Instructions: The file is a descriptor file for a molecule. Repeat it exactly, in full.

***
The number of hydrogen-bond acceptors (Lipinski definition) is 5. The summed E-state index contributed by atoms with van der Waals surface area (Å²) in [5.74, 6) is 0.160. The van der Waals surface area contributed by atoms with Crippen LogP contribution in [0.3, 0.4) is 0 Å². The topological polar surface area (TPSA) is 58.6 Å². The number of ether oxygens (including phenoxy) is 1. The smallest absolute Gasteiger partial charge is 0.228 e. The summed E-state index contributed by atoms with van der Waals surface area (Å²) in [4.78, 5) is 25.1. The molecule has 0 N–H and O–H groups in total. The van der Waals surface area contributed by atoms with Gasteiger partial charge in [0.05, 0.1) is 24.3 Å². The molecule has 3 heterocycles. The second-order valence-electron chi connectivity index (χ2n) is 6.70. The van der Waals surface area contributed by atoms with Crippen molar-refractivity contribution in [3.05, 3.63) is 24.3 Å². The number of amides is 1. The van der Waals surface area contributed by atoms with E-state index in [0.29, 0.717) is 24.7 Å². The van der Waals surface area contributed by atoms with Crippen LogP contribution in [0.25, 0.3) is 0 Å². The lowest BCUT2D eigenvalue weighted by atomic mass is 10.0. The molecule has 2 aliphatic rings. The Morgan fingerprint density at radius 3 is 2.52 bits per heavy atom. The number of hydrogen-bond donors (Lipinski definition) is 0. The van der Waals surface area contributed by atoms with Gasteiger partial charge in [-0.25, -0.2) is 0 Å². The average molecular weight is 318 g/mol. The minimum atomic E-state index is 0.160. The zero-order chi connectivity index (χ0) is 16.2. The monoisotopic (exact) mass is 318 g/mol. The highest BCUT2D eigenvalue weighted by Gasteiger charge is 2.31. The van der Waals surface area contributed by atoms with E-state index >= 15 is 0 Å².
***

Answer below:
The number of hydrogen-bond acceptors (Lipinski definition) is 5. The summed E-state index contributed by atoms with van der Waals surface area (Å²) in [5.74, 6) is 0.160. The van der Waals surface area contributed by atoms with Crippen LogP contribution in [0.3, 0.4) is 0 Å². The topological polar surface area (TPSA) is 58.6 Å². The number of ether oxygens (including phenoxy) is 1. The smallest absolute Gasteiger partial charge is 0.228 e. The summed E-state index contributed by atoms with van der Waals surface area (Å²) in [4.78, 5) is 25.1. The molecule has 0 N–H and O–H groups in total. The van der Waals surface area contributed by atoms with Gasteiger partial charge in [0.05, 0.1) is 24.3 Å². The molecule has 3 heterocycles. The second-order valence-electron chi connectivity index (χ2n) is 6.70. The van der Waals surface area contributed by atoms with Crippen molar-refractivity contribution in [3.05, 3.63) is 24.3 Å². The number of amides is 1. The van der Waals surface area contributed by atoms with E-state index in [0.29, 0.717) is 24.7 Å². The van der Waals surface area contributed by atoms with Crippen LogP contribution in [0.25, 0.3) is 0 Å². The lowest BCUT2D eigenvalue weighted by atomic mass is 10.0. The molecule has 2 aliphatic rings. The Morgan fingerprint density at radius 3 is 2.52 bits per heavy atom. The number of hydrogen-bond donors (Lipinski definition) is 0. The van der Waals surface area contributed by atoms with Gasteiger partial charge in [-0.25, -0.2) is 0 Å². The average molecular weight is 318 g/mol. The minimum atomic E-state index is 0.160. The zero-order chi connectivity index (χ0) is 16.2. The monoisotopic (exact) mass is 318 g/mol. The highest BCUT2D eigenvalue weighted by Gasteiger charge is 2.31. The van der Waals surface area contributed by atoms with E-state index >= 15 is 0 Å².